I know I have been quite a few places over the past few weeks, but hey it was my birthday month! This weekend I got the chance to visit the exquisitely unique island of Antigua. Having been to quite a few islands in the Caribbean, I must say that each one of them is surprisingly very different, even though they are also so close in proximity. Antigua turned out to be one of the more chill places (in comparison to Jamaica or Trinidad (which I haven't been yet, but I hear they party hard)). The people there are so easy going and relaxed. I really can't blame them. One of the best beaches I've personally ever been to seemed to have a completely body numbing and mind-altering effect. While away from NYC, I do like to take the chance to reevaluate my life. I like to come up with new fresh ideas, see the world from different perspectives, and try to incorporate my experiences into useful anecdotes to motivate myself and others. This time around, I seemed to take an interest in what people on the island did for a living. I've always been curious about occupations in small towns and communities. A lot of people seem to try and find a skill they are good at, cultivate it over the years, and stick to that. Especially in closely knit places, people can end up doing the same one thing for years and years, never having a need or desire to do anything different (the town doctor, the town lawyer, the town butcher, etc.). I've never really been one of those people. I want to do a million things all the time. I can never choose just one outlet of self-expression. But is it ever really possible to be a master of all?
It's often very hard for me to pinpoint things that I'm good at, let alone great at. I've never really focused on the "getting good" part, I mainly focus on "the rush of trying something new" part. It's much easier to pick out things that spark my interest rather than hold it. Many people I have shared my views with have frowned upon this method of living. They say I need to pick one thing and stick to that. I never really understood why people were trying to limit my life experiences. "But I'm a Jack of all trades!" I would say (even though I do prefer the term polymath...or genius). One day, I was introduced to the second part of that saying... "Jack of all trades, master of none." It's not exactly a compliment! Some people have it in their minds that spreading your skill set too thin across an array of areas detracts from the expertise or mastery, you could have in just one specific area. Is this true? Probably. But who's to say which is better or worse? Would you rather know everything there is to know about America and nothing of the rest of the world or be at least generally well versed in a number of global issues? Is it better to only have one child and give them all of your love and attention, or have many and spread as much love and attention as you can amongst them all? Do these things even relate? Of course they do. Everything is connected! At least this is what I tell myself when I try and validate all of my many endeavors. I have many brain children that I have to share all of my attention with!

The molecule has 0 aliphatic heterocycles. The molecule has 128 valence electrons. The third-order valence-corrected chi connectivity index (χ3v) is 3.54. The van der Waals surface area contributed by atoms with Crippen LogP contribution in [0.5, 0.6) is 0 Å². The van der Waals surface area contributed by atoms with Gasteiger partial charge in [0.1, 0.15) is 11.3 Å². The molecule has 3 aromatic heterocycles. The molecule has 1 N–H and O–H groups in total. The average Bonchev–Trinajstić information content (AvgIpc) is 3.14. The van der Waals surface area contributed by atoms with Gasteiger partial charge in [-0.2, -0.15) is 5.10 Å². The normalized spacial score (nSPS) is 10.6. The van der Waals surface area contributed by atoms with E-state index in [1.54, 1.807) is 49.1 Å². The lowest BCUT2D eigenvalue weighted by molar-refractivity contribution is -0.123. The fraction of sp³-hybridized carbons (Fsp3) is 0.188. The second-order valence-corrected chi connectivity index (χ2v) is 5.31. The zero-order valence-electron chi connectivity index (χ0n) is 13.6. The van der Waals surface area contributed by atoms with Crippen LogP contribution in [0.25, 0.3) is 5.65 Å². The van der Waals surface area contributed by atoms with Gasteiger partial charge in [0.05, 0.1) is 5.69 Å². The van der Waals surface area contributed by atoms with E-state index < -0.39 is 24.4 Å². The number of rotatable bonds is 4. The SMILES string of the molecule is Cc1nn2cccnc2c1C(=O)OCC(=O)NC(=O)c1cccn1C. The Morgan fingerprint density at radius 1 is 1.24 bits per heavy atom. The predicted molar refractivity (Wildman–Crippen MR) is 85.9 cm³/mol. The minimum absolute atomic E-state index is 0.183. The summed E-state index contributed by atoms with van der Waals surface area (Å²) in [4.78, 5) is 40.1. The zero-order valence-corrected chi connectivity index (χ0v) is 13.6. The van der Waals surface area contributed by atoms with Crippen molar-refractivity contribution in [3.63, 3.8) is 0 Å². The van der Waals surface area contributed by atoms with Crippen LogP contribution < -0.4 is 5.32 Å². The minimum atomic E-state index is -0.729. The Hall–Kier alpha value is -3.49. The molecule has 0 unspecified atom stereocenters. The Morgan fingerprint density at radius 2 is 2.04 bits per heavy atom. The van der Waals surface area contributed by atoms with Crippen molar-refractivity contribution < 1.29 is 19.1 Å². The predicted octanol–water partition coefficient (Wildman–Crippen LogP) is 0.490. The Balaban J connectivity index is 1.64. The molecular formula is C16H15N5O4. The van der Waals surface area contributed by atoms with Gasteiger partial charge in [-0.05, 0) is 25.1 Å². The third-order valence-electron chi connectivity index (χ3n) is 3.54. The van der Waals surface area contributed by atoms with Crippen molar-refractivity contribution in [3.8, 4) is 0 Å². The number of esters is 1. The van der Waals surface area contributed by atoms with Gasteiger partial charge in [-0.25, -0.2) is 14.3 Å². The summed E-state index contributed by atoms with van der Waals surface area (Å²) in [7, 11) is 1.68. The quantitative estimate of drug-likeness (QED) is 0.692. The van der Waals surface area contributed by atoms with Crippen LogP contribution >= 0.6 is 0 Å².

I think the main problem with JOATing (Jack of all trades-ing. Oh snap, did I just make up a new slang term??), is when we try to move on to the next thing without getting a full grasp on the previous thing. It's not necessarily about mastering a subject before moving on, but about understanding that learning is a continuum. Taking one singing lesson and trying to make an album is quite a bit of a reach. A beginners cooking course from Groupon should not make me have Wolfgang Puck style delusions of grandeur. I don't think anyone can know EVERYthing about any one subject, but there are certainly different levels of knowledge in each field. To be excellent at one thing is awesome, and can open many doors for specific careers and achievements. To be great at many things will also open up its own set of doors. I may not ever be the next Misty Copeland, but that doesn't mean that I will never be a great dancer in my own regard (and guess what, I am a great dancer in my own regard).